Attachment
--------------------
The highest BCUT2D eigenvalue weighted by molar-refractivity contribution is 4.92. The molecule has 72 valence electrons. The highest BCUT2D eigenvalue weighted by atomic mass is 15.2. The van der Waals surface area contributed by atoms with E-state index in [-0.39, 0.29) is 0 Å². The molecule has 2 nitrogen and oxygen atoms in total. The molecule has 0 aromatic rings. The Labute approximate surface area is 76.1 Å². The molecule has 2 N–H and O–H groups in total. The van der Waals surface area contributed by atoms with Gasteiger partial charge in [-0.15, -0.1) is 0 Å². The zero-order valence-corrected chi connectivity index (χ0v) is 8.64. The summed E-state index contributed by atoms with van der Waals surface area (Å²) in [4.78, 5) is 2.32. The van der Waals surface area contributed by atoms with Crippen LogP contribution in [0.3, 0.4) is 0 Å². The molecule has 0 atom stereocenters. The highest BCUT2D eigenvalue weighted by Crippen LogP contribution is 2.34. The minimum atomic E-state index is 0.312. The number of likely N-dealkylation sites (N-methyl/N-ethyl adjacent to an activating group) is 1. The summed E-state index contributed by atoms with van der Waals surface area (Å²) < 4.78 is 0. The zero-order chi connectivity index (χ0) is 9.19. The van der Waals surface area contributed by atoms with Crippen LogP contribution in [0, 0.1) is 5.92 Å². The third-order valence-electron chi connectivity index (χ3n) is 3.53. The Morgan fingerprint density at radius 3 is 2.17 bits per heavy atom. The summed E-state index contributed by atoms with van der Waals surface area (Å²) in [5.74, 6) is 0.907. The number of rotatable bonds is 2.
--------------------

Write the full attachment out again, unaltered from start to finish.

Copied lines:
The highest BCUT2D eigenvalue weighted by molar-refractivity contribution is 4.92. The molecule has 72 valence electrons. The highest BCUT2D eigenvalue weighted by atomic mass is 15.2. The van der Waals surface area contributed by atoms with E-state index in [-0.39, 0.29) is 0 Å². The molecule has 2 nitrogen and oxygen atoms in total. The molecule has 0 aromatic rings. The Labute approximate surface area is 76.1 Å². The molecule has 2 N–H and O–H groups in total. The van der Waals surface area contributed by atoms with Gasteiger partial charge in [-0.15, -0.1) is 0 Å². The zero-order valence-corrected chi connectivity index (χ0v) is 8.64. The summed E-state index contributed by atoms with van der Waals surface area (Å²) in [4.78, 5) is 2.32. The van der Waals surface area contributed by atoms with Crippen LogP contribution in [0.3, 0.4) is 0 Å². The molecule has 0 atom stereocenters. The highest BCUT2D eigenvalue weighted by Crippen LogP contribution is 2.34. The minimum atomic E-state index is 0.312. The number of likely N-dealkylation sites (N-methyl/N-ethyl adjacent to an activating group) is 1. The summed E-state index contributed by atoms with van der Waals surface area (Å²) < 4.78 is 0. The zero-order chi connectivity index (χ0) is 9.19. The van der Waals surface area contributed by atoms with Crippen LogP contribution in [0, 0.1) is 5.92 Å². The third-order valence-electron chi connectivity index (χ3n) is 3.53. The Morgan fingerprint density at radius 3 is 2.17 bits per heavy atom. The summed E-state index contributed by atoms with van der Waals surface area (Å²) in [5.74, 6) is 0.907. The number of rotatable bonds is 2.